Since we're already 92 days into Shadowlands, that means we're headed into one of the longest gaps between the launch of an expansion and its x.1 update. I did the math on how many days separated the launch of each expansion and the first major update. Assuming a best case scenario where Chains of Domination launches on April 25 (it won't, but let's play pretend), that would be 152 days—equal to the current longest gap which was during Wrath of the Lich King in 2008. But that's an extremely optimistic guess.

(Image credit: N/A)

The answer to why this is happening is pretty obvious: coronavirus. Last summer the Game Developers Conference found that of 2,500 game developers surveyed, nearly one third had to delay a game because of the pandemic. Blizzard, like everyone, is having to reckon with a situation that has required the bulk of its staff to work from home, many of them alongside kids who haven't been able to attend school in person. If I had to speculate, my guess would be that Blizzard had to dedicate the entirety of the Warcraft team's resources to finish Shadowlands on time instead of working on the expansion and its future updates simultaneously. But we don't know for sure because Blizzard isn't telling anyone (and, yes, I asked during an interview prior to BlizzCon).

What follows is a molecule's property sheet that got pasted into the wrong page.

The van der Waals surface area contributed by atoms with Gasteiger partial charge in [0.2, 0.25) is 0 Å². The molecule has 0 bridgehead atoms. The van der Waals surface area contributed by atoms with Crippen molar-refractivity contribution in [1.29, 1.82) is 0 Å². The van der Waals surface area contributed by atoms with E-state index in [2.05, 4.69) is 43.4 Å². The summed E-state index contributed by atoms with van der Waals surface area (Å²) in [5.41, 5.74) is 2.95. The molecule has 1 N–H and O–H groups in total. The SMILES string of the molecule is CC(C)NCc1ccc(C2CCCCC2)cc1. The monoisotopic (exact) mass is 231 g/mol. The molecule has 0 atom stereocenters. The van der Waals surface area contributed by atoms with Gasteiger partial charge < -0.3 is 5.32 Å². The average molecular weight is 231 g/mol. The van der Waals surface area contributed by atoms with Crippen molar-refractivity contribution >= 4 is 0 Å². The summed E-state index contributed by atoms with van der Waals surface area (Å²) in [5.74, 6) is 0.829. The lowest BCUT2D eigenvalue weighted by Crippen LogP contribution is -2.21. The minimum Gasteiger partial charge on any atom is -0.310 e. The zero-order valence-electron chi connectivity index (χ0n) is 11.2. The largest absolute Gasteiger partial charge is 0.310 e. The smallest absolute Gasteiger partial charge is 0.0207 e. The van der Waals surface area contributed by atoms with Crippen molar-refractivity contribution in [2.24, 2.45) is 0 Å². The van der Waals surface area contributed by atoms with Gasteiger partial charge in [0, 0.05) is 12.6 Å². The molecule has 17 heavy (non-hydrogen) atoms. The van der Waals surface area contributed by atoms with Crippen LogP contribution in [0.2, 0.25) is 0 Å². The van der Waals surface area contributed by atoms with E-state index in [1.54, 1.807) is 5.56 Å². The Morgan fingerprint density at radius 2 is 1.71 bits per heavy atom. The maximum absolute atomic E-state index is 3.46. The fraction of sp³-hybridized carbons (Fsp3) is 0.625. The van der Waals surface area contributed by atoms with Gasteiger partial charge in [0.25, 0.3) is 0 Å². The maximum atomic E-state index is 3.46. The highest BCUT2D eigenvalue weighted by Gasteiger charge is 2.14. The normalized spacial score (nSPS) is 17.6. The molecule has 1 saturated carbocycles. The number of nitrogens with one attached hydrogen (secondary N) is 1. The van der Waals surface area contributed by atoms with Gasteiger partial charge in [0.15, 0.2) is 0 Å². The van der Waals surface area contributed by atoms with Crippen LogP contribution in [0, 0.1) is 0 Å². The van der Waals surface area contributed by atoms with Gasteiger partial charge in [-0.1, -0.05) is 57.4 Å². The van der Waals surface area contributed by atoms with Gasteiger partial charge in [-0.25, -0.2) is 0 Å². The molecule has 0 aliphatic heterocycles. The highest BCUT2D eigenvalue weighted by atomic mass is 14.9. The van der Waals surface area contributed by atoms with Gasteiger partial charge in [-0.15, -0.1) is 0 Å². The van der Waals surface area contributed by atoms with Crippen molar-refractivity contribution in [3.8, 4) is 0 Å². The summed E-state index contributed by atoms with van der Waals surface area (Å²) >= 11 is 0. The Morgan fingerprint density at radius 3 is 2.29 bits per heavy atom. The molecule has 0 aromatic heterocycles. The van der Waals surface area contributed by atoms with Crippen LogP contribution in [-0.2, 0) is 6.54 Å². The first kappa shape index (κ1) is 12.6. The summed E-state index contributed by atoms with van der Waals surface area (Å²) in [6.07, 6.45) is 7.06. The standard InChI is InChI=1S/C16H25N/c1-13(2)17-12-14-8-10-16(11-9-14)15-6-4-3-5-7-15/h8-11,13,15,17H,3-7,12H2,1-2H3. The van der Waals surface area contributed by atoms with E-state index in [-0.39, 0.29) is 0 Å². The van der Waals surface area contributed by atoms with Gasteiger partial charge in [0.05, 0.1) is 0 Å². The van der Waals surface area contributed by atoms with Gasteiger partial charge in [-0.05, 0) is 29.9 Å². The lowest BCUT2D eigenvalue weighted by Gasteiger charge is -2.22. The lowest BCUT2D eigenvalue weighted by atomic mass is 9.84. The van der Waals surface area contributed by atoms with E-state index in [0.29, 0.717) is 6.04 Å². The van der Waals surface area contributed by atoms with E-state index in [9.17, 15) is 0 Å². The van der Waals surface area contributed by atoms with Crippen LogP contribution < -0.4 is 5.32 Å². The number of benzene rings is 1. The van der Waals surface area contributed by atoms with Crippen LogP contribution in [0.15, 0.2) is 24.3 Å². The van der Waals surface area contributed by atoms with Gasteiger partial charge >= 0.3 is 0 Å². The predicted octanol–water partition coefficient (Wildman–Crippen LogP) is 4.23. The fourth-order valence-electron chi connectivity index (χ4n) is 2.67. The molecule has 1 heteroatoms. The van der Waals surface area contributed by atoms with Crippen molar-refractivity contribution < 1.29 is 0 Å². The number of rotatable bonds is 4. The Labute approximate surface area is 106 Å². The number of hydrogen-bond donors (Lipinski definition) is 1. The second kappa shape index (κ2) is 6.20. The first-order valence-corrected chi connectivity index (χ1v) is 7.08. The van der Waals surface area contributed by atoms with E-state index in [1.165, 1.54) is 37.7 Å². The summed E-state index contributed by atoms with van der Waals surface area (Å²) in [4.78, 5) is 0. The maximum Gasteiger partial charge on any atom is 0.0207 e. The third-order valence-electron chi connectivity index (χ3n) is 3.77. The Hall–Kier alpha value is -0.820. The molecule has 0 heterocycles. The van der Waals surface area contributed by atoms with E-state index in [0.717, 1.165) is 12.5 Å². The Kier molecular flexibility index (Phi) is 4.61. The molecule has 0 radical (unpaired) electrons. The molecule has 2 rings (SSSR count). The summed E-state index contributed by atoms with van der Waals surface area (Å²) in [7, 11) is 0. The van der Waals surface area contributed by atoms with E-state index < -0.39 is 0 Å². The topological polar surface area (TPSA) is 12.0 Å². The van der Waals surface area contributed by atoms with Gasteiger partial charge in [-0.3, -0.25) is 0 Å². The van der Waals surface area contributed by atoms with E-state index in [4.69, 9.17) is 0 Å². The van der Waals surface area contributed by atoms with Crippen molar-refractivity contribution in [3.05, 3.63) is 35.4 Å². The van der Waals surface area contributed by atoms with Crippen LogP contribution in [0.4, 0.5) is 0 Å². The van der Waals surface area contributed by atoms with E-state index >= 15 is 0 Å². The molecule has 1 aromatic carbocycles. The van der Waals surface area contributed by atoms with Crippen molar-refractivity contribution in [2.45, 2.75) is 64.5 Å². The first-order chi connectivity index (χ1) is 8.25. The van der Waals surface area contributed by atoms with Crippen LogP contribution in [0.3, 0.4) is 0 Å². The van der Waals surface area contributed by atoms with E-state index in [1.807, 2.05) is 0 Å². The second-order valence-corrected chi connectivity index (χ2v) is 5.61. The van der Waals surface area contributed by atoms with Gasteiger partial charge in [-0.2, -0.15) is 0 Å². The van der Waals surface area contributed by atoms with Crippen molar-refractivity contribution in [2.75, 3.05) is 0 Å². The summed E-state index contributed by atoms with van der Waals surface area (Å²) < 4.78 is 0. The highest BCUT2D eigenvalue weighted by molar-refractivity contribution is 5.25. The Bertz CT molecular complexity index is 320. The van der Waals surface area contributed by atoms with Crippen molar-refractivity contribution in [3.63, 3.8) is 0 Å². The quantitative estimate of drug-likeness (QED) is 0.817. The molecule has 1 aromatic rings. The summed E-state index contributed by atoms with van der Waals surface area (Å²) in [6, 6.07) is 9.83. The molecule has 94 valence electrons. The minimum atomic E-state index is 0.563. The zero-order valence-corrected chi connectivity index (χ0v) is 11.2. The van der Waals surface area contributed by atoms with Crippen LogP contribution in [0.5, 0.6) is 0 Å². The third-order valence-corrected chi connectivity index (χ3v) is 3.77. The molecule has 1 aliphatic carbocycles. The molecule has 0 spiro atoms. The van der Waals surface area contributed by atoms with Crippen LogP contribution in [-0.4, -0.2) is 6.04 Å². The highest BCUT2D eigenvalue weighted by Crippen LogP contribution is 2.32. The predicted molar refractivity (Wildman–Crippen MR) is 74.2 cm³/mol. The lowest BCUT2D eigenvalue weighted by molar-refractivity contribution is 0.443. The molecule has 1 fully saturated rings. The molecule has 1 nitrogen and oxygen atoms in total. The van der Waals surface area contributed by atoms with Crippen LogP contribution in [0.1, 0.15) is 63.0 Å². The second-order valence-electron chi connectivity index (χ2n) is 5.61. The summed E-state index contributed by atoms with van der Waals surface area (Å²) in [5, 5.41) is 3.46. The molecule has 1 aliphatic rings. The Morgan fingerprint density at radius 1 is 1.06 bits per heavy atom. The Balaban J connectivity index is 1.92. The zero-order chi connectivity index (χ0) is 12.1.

I'm in no way suggesting that WoW's developers need to crunch in order to get things done faster. I'd rather Blizzard take its time, but I also wish it would be more transparent and acknowledge that things are going to take a lot longer than we expected and explain why. Based on what Blizzard has said so far, Chains of Domination sounds fantastic and unusually large for a x.1 update. Since Shadowlands is already such a great expansion, I'm fully expecting it to make it that much better. But be prepared for things to get a little boring while we wait.

Steven enjoys nothing more than a long grind, which is precisely why his specialty is on investigative feature reporting on China's PC games scene, weird stories that upset his parents, and MMOs. He's Canadian but can't ice skate. Embarrassing.